Brain and his guide, Lucas, disembarked and headed up the watershed towards the slide on which we saw the billy. Halfway up, the fog rolled in again, making it impossible to see. I feared that this day, as with the others, would be unrewarding for Brian.
Fortunately, the fog lifted, and at a fairly reasonable altitude, the party spotted a very nice billy, which Brian harvested, bringing an end to our hunt.
The summary of all this is: the only easy part about boat hunting is the food and the sleeping. Every other aspect of it, particularly the early season, is physically demanding, challenging and difficult.
The best time to hunt goat in that part of the world is when the weather has turned, and the snow has driven the goats down to a more reasonable altitude on the mountain.
Hans Bartle is an excellent guide who knows his business and is committed to his hunter’s success.
If you can get up the mountain and make the shot, there is a 100 percent success rate. I asked Hans how he stayed in shape in the off-season. He indicated he did four miles at level, twelve on a stair climber everyday. When I got back to Tucson, I tried level twelve on a stair climber and couldn’t come close to a mile. I did tell Hans, however, that despite his opinion of my age and physical fitness, I would be back when I was seventy-five for another goat and I expected him to drag me up the mountain. He did not laugh.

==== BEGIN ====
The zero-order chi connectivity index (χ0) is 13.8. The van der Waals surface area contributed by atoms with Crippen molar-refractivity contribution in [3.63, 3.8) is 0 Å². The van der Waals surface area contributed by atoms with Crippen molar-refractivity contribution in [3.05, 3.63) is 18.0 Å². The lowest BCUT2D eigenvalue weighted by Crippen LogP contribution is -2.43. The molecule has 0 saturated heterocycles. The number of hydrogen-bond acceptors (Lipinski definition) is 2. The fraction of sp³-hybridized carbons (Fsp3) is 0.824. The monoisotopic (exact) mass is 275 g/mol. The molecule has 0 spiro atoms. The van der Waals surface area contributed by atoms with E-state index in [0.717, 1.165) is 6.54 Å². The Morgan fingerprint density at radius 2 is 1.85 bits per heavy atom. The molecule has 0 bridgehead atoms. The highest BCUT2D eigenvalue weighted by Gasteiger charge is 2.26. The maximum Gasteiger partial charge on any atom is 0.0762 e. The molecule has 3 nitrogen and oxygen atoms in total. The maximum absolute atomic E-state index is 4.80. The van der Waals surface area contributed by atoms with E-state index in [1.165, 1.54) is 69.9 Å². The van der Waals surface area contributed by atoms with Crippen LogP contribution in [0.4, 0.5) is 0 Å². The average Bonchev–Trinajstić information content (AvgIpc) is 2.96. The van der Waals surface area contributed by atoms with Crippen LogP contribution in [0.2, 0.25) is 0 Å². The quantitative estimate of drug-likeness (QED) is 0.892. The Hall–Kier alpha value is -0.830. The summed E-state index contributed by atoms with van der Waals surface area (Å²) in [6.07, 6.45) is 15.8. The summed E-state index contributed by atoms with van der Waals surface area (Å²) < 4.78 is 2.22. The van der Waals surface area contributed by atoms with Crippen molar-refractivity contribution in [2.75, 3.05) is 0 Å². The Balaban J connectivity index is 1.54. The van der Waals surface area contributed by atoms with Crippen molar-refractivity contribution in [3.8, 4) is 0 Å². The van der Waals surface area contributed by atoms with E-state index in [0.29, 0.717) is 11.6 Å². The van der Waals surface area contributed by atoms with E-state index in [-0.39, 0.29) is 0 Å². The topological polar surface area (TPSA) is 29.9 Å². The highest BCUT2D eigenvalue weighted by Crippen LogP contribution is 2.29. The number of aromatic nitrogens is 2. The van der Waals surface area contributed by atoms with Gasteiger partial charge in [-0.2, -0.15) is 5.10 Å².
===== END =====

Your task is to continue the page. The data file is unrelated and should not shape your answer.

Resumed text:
At the conclusion of the hunt, I made several resolutions. One, I was done with mountain hunting, period, end of story! Two, I would make a better effort to remain in shape. And three, the next time I thought about a difficult hunt, I would review the pictures of the just-described goat hunt.
That was then. Now, after over two months of reflection, those moments of unreasonable confidence are creeping in. I may be planning another difficult hunt in the near future. I rely on you, the readers of this magazine, to remind me not to do so.–Skip Donau SCI Past President
Originally Printed in Safari Magazine Mar/Apr 2017